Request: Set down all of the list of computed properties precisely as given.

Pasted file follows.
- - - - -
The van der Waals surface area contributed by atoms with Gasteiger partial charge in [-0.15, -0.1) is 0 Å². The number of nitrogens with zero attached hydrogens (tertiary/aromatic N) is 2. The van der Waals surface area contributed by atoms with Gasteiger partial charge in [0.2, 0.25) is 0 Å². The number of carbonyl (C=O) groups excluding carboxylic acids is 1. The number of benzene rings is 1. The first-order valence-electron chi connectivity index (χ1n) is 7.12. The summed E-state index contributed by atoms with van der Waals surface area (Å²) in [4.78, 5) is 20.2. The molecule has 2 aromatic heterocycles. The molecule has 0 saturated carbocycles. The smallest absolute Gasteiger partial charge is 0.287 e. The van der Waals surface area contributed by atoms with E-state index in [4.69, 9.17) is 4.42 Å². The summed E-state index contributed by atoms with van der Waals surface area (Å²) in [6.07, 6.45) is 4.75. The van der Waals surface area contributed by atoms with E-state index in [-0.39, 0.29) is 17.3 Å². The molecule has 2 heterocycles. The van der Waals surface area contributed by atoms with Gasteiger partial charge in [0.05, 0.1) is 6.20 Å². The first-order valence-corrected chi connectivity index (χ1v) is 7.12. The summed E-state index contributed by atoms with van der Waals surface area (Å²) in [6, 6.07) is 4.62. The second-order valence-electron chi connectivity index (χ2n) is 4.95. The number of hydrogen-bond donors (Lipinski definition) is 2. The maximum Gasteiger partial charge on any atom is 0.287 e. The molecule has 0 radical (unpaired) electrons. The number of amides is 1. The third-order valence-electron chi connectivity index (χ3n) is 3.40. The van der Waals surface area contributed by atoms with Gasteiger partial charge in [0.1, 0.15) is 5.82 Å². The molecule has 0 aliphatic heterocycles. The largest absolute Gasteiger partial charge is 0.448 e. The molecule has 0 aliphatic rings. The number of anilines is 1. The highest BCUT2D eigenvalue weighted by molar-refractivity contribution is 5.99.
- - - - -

The van der Waals surface area contributed by atoms with Gasteiger partial charge in [-0.15, -0.1) is 0 Å². The number of nitrogens with zero attached hydrogens (tertiary/aromatic N) is 2. The van der Waals surface area contributed by atoms with Gasteiger partial charge in [0.2, 0.25) is 0 Å². The number of carbonyl (C=O) groups excluding carboxylic acids is 1. The number of benzene rings is 1. The first-order valence-electron chi connectivity index (χ1n) is 7.12. The summed E-state index contributed by atoms with van der Waals surface area (Å²) in [4.78, 5) is 20.2. The molecule has 2 aromatic heterocycles. The molecule has 0 saturated carbocycles. The smallest absolute Gasteiger partial charge is 0.287 e. The van der Waals surface area contributed by atoms with E-state index in [4.69, 9.17) is 4.42 Å². The summed E-state index contributed by atoms with van der Waals surface area (Å²) in [6.07, 6.45) is 4.75. The van der Waals surface area contributed by atoms with E-state index in [-0.39, 0.29) is 17.3 Å². The molecule has 2 heterocycles. The van der Waals surface area contributed by atoms with Gasteiger partial charge in [0.05, 0.1) is 6.20 Å². The first-order valence-corrected chi connectivity index (χ1v) is 7.12. The summed E-state index contributed by atoms with van der Waals surface area (Å²) in [6, 6.07) is 4.62. The second-order valence-electron chi connectivity index (χ2n) is 4.95. The number of hydrogen-bond donors (Lipinski definition) is 2. The maximum Gasteiger partial charge on any atom is 0.287 e. The molecule has 0 radical (unpaired) electrons. The number of amides is 1. The third-order valence-electron chi connectivity index (χ3n) is 3.40. The van der Waals surface area contributed by atoms with Gasteiger partial charge in [0.1, 0.15) is 5.82 Å². The molecule has 0 aliphatic heterocycles. The largest absolute Gasteiger partial charge is 0.448 e. The molecule has 0 aliphatic rings. The number of anilines is 1. The highest BCUT2D eigenvalue weighted by molar-refractivity contribution is 5.99.